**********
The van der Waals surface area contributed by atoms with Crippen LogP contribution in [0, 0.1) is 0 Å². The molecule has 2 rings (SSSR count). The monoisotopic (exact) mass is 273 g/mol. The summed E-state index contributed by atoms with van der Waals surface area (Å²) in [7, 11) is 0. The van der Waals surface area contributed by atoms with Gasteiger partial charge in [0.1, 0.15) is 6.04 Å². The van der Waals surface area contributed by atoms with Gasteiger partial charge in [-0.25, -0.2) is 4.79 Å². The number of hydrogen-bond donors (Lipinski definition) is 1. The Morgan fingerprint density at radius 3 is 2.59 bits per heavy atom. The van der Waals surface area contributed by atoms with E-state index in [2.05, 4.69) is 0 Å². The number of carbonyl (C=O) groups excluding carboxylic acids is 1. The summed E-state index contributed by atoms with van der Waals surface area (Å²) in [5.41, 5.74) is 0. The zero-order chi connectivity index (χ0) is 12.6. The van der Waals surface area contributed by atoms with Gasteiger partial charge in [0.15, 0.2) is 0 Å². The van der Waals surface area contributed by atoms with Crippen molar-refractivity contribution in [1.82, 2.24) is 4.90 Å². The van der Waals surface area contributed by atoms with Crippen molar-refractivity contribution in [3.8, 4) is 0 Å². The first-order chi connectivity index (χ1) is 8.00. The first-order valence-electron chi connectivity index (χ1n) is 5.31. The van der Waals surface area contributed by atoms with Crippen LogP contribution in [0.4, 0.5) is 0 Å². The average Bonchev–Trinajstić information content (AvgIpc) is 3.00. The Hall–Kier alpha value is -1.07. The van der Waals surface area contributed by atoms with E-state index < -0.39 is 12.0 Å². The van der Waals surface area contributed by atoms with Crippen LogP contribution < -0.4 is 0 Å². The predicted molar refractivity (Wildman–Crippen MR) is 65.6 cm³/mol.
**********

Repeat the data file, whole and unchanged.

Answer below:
The van der Waals surface area contributed by atoms with Crippen LogP contribution in [0, 0.1) is 0 Å². The molecule has 2 rings (SSSR count). The monoisotopic (exact) mass is 273 g/mol. The summed E-state index contributed by atoms with van der Waals surface area (Å²) in [7, 11) is 0. The van der Waals surface area contributed by atoms with Gasteiger partial charge in [0.1, 0.15) is 6.04 Å². The van der Waals surface area contributed by atoms with Gasteiger partial charge in [-0.25, -0.2) is 4.79 Å². The number of hydrogen-bond donors (Lipinski definition) is 1. The Morgan fingerprint density at radius 3 is 2.59 bits per heavy atom. The van der Waals surface area contributed by atoms with E-state index in [2.05, 4.69) is 0 Å². The number of carbonyl (C=O) groups excluding carboxylic acids is 1. The summed E-state index contributed by atoms with van der Waals surface area (Å²) in [5.41, 5.74) is 0. The zero-order chi connectivity index (χ0) is 12.6. The van der Waals surface area contributed by atoms with Gasteiger partial charge in [0.15, 0.2) is 0 Å². The van der Waals surface area contributed by atoms with Crippen molar-refractivity contribution in [1.82, 2.24) is 4.90 Å². The van der Waals surface area contributed by atoms with Crippen molar-refractivity contribution in [3.8, 4) is 0 Å². The first-order chi connectivity index (χ1) is 8.00. The first-order valence-electron chi connectivity index (χ1n) is 5.31. The van der Waals surface area contributed by atoms with Crippen LogP contribution in [0.4, 0.5) is 0 Å². The average Bonchev–Trinajstić information content (AvgIpc) is 3.00. The Hall–Kier alpha value is -1.07. The van der Waals surface area contributed by atoms with E-state index < -0.39 is 12.0 Å². The van der Waals surface area contributed by atoms with Crippen LogP contribution < -0.4 is 0 Å². The predicted molar refractivity (Wildman–Crippen MR) is 65.6 cm³/mol.